Civic knowledge lacking, U.S. teaching methods inefficient

By Editorial Board

Believe it or not, civic literacy is something that affects every American. In more ways than one, our country is in the midst of a very historic time. We will have new leadership beginning Jan. 20, but things such as the mortgage meltdown and the financial crisis will continue to shape our country and will be remembered as a chapter in our history for years to come. Now is a time when citizens should be drawing on their civic knowledge. But unfortunately, an overwhelming majority of Americans cannot pass a basic test covering U.S. history, government and economics.

According to a recent report by the Intercollegiate Studies Institute, about 71 percent of people tested on their civic literacy failed. The results of the report have been called “an epidemic of historical, political and economic ignorance in America.”

All too often, Americans are blissfully ignorant. But there are many reasons why civic knowledge is important. It is also important that people are taught civics in a way that will help them understand the importance, care about their role and, most importantly, remember what they have learned.

For years, civics has been taught in a way that encourages students to cram for tests, but does not promote any level of retention. People often don’t care about civics until they need to, and by then, it is too late. One such example is a basic understanding of the legal system. Knowledge about the Fifth Amendment and the Miranda warning is essential to anyone who is arrested, innocent or guilty. It is also important for victims of crime to have a working knowledge of the legal system. Without civic knowledge of their own rights, people may be unaware when their rights are being violated.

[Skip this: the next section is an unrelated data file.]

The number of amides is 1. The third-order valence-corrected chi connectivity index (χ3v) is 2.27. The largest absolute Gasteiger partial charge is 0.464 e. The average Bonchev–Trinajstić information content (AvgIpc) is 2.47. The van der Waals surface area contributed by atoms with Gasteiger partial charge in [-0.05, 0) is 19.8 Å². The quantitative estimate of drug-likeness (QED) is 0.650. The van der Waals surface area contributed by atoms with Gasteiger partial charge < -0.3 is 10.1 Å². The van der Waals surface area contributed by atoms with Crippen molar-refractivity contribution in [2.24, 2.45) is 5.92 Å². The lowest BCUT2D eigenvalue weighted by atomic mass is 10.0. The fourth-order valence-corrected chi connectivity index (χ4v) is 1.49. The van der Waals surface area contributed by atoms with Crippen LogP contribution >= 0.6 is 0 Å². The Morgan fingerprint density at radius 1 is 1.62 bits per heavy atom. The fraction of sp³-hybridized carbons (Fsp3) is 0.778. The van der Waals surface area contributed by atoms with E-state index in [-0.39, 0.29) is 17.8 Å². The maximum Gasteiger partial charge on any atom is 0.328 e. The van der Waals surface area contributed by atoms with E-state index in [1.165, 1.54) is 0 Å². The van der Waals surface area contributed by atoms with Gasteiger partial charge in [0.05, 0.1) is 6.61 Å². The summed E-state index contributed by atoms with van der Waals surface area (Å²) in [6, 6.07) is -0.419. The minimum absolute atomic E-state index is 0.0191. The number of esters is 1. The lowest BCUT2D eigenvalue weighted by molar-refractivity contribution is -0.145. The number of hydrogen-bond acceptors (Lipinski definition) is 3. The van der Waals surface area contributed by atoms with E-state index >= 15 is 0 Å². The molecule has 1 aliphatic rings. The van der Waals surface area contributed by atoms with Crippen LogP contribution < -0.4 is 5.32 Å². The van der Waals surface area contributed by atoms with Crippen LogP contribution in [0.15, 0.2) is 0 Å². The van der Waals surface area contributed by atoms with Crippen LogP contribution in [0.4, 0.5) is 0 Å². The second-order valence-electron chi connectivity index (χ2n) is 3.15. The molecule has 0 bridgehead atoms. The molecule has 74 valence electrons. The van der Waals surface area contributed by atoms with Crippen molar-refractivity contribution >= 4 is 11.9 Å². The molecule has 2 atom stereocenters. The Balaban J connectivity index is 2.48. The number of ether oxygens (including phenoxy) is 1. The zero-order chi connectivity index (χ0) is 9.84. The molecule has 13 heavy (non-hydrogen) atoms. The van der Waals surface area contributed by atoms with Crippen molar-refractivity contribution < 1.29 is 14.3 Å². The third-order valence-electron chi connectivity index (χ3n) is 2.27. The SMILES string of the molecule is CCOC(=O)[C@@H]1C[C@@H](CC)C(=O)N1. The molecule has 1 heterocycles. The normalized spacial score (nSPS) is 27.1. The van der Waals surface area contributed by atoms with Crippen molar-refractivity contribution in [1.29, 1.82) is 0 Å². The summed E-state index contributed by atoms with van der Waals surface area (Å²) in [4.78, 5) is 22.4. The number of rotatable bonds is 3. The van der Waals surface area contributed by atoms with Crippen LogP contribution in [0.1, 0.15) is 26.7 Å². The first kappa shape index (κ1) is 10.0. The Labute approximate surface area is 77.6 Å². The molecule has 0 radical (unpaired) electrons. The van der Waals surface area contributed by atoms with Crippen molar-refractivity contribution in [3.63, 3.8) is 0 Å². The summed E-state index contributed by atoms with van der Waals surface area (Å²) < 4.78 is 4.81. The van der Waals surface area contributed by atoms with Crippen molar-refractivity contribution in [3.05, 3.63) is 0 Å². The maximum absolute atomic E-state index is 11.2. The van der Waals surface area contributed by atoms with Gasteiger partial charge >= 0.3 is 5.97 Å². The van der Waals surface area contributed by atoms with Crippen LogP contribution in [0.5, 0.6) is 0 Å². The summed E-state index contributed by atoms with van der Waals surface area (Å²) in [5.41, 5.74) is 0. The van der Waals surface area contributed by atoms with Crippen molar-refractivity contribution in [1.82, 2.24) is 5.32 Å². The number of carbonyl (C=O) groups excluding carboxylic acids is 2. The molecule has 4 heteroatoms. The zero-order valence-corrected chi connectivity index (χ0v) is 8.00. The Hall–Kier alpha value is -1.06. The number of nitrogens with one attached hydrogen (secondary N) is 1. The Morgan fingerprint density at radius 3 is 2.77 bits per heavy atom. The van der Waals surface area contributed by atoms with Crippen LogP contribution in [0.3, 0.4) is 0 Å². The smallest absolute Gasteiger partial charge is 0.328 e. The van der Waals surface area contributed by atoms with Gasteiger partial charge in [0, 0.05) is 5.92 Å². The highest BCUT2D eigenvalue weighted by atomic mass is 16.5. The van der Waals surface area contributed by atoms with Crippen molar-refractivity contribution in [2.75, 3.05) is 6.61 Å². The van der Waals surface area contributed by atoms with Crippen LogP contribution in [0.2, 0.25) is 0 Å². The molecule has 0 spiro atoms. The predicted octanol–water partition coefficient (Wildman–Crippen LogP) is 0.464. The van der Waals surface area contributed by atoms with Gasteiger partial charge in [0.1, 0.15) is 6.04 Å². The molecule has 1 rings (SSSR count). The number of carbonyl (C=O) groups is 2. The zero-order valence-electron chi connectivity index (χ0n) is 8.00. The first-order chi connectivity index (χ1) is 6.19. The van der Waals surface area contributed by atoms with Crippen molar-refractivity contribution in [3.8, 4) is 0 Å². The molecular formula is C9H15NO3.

Civic knowledge is also important for anyone who is pursuing the American dream.

Owning a home, building a nest egg and planning for retirement all require, to some degree, an understanding of economics. In a time when banks were thriving, in part, because of predatory lending and many Americans were unwittingly falling victim, a stronger understanding of economics may have proven useful.

One thing that seems clear is that no matter how much people are being taught about civics, they are not retaining the knowledge. Part of this is because many people don’t personally connect to the importance of civics. Schools can continue to add and require civics courses, and questions can continuously be placed on entrance exams. But until teaching methods change, retention levels are unlikely to increase.

Instead of teaching students to cram for a multiple-choice exam, civics should be taught in a way that will help students relate directly to the subject. Instead of requiring students to recite textbook definitions, they should be taught in a hands-on manner that will make each subtopic of civics come to life for them. This will help people retain the knowledge and carry it into their adult life. Using this strategy will also encourage people to become more involved in their local government and ultimately work to create the change in government that they are seeking.

Too often, immigrants who are vying for U.S. citizenship have a stronger civic knowledge than current citizens. Although it doesn’t mean Americans aren’t smart, it does reflect poorly on us and our education system. By changing teaching methods and encouraging people to care about the topic, we can change the perception others have and show the world that we are, for many reasons, one of the world’s leading countries.